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How Long Do Alcohol Shakes Last

Long, sleepless nights. Drifting in and out of consciousness in fits of confusion. Waking up drenched in sweat, someone who suffers from alcoholism understands the horror of reaching frantically for a bottle to stop the unease of alcohol withdrawal. They keep a bottle of vodka under the bed, hidden in drawers, the garage, or any other place a bottle could be kept. In these moments, nothing matters more than stopping the pain with a couple of swigs of booze.

Before the drink, the hand can’t stop shaking, making it difficult even to take a drink. They may be hearing or seeing things that aren’t there. Vomiting becomes a regular occurrence. This is the normal life of someone severely dependent on alcohol. This is life with DTs (delirium tremens).

About 5% of people who withdraw from alcohol will experience hand shakiness, seizures, or delirium (impaired cognition and hallucinations), or a combination of these symptoms. These are life-threatening medical conditions.

If someone is afraid that abstaining from alcohol may result in these extreme withdrawal symptoms, medical supervision is necessary. There is no shame in seeking professional medical assistance to quit drinking. It is a brave and courageous decision that will improve the quality of life for the drinker and the family.

Alcoholism and Withdrawal

Alcoholism, or alcohol use disorder (AUD), is responsible for an estimated 88,000 deaths every year in America. Alcohol-related deaths account for the third most deaths by preventable disease. Alcohol depresses the central nervous system. It enhances neurotransmitters that govern inhibition and simultaneously flooding neurotransmitters that lead to increased excitement. This is the scientific description for feeling drunk.

In America, over 20% of men and 10% of women will develop an AUD at some point in their lives. Someone is diagnosed with AUD if they experience alcohol-related problems in at least two of the eleven categories as outlined in the DSM-V. AUD shortens life-expectancy by at least 10 years, and people with alcoholism experience devastating health impairments and social isolation.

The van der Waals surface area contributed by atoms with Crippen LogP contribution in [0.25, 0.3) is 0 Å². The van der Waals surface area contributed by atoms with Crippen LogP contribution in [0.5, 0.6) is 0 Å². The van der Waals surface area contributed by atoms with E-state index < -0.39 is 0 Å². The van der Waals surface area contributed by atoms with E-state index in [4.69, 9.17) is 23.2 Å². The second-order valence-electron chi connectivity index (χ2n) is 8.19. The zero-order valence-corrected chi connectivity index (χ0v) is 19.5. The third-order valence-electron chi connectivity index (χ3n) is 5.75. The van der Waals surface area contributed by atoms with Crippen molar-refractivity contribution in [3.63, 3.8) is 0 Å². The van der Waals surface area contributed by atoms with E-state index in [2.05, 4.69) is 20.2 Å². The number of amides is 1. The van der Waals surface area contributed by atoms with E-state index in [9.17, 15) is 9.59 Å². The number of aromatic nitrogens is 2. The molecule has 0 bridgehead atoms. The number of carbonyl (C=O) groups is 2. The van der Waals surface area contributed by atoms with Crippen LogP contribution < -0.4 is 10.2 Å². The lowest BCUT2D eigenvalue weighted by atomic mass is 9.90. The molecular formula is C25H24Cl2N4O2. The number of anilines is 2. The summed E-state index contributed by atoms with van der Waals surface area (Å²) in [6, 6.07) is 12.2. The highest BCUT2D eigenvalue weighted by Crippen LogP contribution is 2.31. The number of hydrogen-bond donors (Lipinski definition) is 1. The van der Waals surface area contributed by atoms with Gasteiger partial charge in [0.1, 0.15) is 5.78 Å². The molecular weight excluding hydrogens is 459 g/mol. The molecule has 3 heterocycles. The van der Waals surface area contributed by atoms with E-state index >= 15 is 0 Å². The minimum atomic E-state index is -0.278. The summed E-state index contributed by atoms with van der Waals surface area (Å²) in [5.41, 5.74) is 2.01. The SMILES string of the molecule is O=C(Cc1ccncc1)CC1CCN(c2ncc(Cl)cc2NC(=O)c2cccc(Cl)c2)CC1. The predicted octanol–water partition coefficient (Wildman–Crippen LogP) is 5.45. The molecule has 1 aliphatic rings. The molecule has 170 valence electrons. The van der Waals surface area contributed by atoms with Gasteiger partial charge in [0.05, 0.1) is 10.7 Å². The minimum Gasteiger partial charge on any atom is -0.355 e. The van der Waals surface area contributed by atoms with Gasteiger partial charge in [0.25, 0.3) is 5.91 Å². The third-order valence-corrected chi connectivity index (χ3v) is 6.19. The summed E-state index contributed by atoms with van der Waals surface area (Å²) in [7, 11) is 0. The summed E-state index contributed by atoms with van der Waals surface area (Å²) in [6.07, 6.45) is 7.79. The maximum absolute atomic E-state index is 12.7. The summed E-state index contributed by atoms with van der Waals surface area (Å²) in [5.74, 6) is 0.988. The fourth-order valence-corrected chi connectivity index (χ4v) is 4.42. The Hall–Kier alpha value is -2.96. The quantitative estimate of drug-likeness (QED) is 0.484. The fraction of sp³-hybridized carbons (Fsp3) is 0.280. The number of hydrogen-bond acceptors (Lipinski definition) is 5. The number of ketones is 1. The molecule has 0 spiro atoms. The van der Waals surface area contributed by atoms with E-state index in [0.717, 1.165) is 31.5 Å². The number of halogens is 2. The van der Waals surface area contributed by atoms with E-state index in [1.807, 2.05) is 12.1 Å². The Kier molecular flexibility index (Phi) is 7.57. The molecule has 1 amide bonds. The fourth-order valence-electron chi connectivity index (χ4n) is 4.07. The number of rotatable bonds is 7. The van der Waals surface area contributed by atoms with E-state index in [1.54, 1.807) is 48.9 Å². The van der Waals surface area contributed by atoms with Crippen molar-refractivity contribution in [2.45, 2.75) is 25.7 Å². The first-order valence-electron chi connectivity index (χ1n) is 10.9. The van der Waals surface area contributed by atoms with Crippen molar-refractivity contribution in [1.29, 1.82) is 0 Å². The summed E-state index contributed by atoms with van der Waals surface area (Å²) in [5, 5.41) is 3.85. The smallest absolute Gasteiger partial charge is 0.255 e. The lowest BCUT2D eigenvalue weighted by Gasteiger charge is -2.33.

More than 16 million people in America suffer from AUD. Withdrawal can begin in as little as 8 hours from the last drink and can last for more than 8 days. Symptoms of alcohol withdrawal range from mild to severe, and they can result in death. The most common withdrawal symptoms include:

  • Anxiety
  • Shaky hands
  • Headache
  • Nausea
  • Vomiting
  • Insomnia
  • Sweating

Withdrawal symptoms are physical signs of untreated AUD. Aside from these, other physical signs of AUD range from swelling in the legs, jaundice or yellowing skin, itchy skin, bloody vomit or stools, and loss of alcohol tolerance. If you or a loved one is experiencing one or more of these physical signs of withdrawal or alcohol dependency, help is available. Medically supervised detox is the best place to begin the journey towards alcohol recovery and treatment.

Alcohol Shakes and Delirium Tremens

Delirium tremens was first linked to alcohol withdrawal in 1813. DTs occur in as little as 48 hours after someone’s last drink and can last for five days. Without medical treatment, over 35% of people going through DTs alone are expected to die.

At home, alcohol is the only solution to ward off alcoholic tremens, delirium, or seizures. Unfortunately, when someone’s alcoholism has gotten this bad, drinking continues to make them more dependent on alcohol while temporarily relieving withdrawal symptoms. Death and long-term health complications can result from the seizures, and stories of people falling and dying during alcohol delirium tremens have been documented.

Someone is at higher risk for DTs if they have experienced alcohol withdrawal previously, have a prior history of seizures, have concurrent illnesses, have detoxed from alcohol before, and have the time since the last drink. It is important when deciding to detox from alcohol that a doctor is given the trust needed to ensure a safe detoxification process.

Stopping Drinking

Quitting alcohol is one of the most challenging habits to cut out of someone’s life. Alcohol is everywhere. From walking through grocery store aisles to having a romantic dinner in a restaurant, alcohol is everywhere even when it’s being avoided. Drinking booze is as American, in many ways, as apple pie and football. Sometimes, even regular drinkers can feel like they’ve been drinking too much. Besides the day-after hangover, most drinkers will never experience symptoms of alcohol withdrawal.

The most feared symptom of alcohol withdrawal are the shakes and delirium tremens. When a person has become addicted to alcohol, drinking becomes more important than family, friends, jobs, and health. When drinking becomes seemingly impossible to quit, hope may be right around the corner. If you or a loved one wants to stop drinking, or fears they are physically dependent on alcohol, the recovery experts at Boardwalk Recovery are eager to answer any questions or concerns you may have.

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Man Suffering From Depression and Addictionalcoholic passed out after drinking